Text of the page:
If you are in any doubt, contact your prescriber, pharmacist, specialist clinic or call 111.

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Looking after your medicine

The instructions on how you should keep your medicine are on the pharmacy label. You should keep your medicine in the original container. This will help to keep your medicine in the best condition and also allow you to check the instructions. Do not take the medicine if the packaging appears to have been tampered with or if the medicine shows any signs of damage. Make sure that the medicine is out of the sight and reach of children.

In the case of Januvia:

  • there are no special instructions on how to look after your medicine

You must not take the medicine after the expiry date shown on the packaging. If you have any unused medicine, return it to your pharmacist who will dispose of it safely.

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Whether this medicine is suitable for you

Januvia is not suitable for everyone and some people should never use it. Other people should only use it with special care. It is important that the person prescribing this medicine knows your full medical history.

Your prescriber may only prescribe this medicine with special care or may not prescribe it at all if you:

Furthermore the prescriber may only prescribe this medicine with special care or may not prescribe it at all for someone who is under the age of 18 years.

As part of the process of assessing suitability to take this medicine a prescriber may also arrange tests:

  • to determine whether or not the medicine is suitable and whether it must be prescribed with extra care
  • to check that this medicine is not having any undesired effects
  • to confirm that this is the right dose

Over time it is possible that Januvia can become unsuitable for some people, or they may become unsuitable for it. If at any time it appears that Januvia has become unsuitable, it is important that the prescriber is contacted immediately.

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A medicine is only made available to the public if the clinical trials have shown that the benefits of taking the medicine outweigh the risks.

Once a medicine has been licensed, information on the medicine's effects, both intended and unintended, is continuously recorded and updated.

Some side-effects may be serious while others may only be a mild inconvenience.

Everyone's reaction to a medicine is different. It is difficult to predict which side-effects you will have from taking a particular medicine, or whether you will have any side-effects at all. The important thing is to tell your prescriber or pharmacist if you are having problems with your medicine.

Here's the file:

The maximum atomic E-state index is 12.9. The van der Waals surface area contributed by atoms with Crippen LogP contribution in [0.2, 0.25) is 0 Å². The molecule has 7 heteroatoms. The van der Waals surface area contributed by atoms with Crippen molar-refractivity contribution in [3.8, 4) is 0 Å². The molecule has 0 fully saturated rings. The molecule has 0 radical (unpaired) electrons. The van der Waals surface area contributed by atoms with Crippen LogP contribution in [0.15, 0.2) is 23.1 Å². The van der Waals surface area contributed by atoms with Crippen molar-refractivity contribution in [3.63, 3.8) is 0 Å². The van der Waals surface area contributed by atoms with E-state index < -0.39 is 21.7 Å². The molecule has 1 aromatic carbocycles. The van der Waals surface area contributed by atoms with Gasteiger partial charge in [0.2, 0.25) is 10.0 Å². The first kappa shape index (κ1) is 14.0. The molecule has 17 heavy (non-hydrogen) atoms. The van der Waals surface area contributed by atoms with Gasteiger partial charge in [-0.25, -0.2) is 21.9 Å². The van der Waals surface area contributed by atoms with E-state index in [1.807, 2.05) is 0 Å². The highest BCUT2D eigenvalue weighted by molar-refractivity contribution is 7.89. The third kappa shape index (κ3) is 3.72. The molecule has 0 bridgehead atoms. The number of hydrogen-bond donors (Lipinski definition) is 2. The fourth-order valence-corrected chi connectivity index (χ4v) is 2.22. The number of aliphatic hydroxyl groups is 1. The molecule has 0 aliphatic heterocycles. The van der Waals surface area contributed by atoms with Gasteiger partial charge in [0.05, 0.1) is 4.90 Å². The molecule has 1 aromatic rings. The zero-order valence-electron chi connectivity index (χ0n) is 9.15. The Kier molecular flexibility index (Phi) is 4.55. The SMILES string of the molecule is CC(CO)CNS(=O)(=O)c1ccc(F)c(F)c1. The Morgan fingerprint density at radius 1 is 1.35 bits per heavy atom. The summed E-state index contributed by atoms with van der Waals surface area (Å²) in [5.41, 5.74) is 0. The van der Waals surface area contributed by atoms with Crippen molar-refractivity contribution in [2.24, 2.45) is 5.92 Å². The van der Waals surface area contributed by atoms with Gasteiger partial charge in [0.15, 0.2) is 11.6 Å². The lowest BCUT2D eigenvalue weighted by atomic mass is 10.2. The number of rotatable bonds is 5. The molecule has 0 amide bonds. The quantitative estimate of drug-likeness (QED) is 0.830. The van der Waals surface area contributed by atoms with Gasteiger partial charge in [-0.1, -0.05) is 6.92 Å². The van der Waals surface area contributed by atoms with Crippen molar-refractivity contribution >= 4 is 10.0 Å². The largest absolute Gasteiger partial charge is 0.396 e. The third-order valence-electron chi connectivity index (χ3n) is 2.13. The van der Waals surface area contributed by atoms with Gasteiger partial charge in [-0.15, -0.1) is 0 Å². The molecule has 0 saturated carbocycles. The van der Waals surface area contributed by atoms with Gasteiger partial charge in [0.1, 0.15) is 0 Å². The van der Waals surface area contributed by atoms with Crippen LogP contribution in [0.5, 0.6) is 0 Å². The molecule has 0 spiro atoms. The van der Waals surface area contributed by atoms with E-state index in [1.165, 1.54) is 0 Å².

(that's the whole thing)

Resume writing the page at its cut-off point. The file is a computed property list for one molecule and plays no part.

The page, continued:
As part of treatment, this medicine may be used in combination with other medicines. There may be more information about the side-effects caused by the combination of this medicine with other medicines in the Patient Information Leaflet or Summary of Product Characteristics for Januvia.

Common: More than 1 in 100 people who take Januvia:

Uncommon: More than 1 in 1000 people who take Januvia:

The frequency of these side-effects is unknown:

  • back pain
  • hypersensitivity reactions including anaphylaxis, angioedema, and exfoliative skin conditions including Stevens-Johnson syndrome - seek medical advice if you develop any hypersensitivity reactions
  • joint pain
  • kidney problems
  • lung problems
  • muscle pain or tenderness
  • osteoarthritis
  • painful extremities
  • pancreatitis - this may be fatal. Seek medical advice if you have stomach pain
  • skin rash or rashes
  • urticaria
  • vasculitis
  • vomiting

The reported frequency of these side-effects varies depending on the other medicines that are taken with Januvia, so the frequency has not been stated. :

If you feel unwell or if you have concerns about a side-effect, you will need to seek advice. If you feel very ill, get medical help straight away. Contact your prescriber, pharmacist, nurse or call 111.

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Taking other medicines

If you are taking more than one medicine they may interact with each other. At times your prescriber may decide to use medicines that interact, in other cases this may not be appropriate.

The decision to use medicines that interact depends on your specific circumstances. Your prescriber may decide to use medicines that interact, if it is believed that the benefits of taking the medicines together outweigh the risks. In such cases, it may be necessary to alter your dose or monitor you more closely.

Tell your prescriber the names of all the medicines that you are taking so that they can consider all possible interactions. This includes all the medicines which have been prescribed by your GP, hospital doctor, dentist, nurse, health visitor, midwife or pharmacist. You must also tell your prescriber about medicines which you have bought over the counter without prescriptions.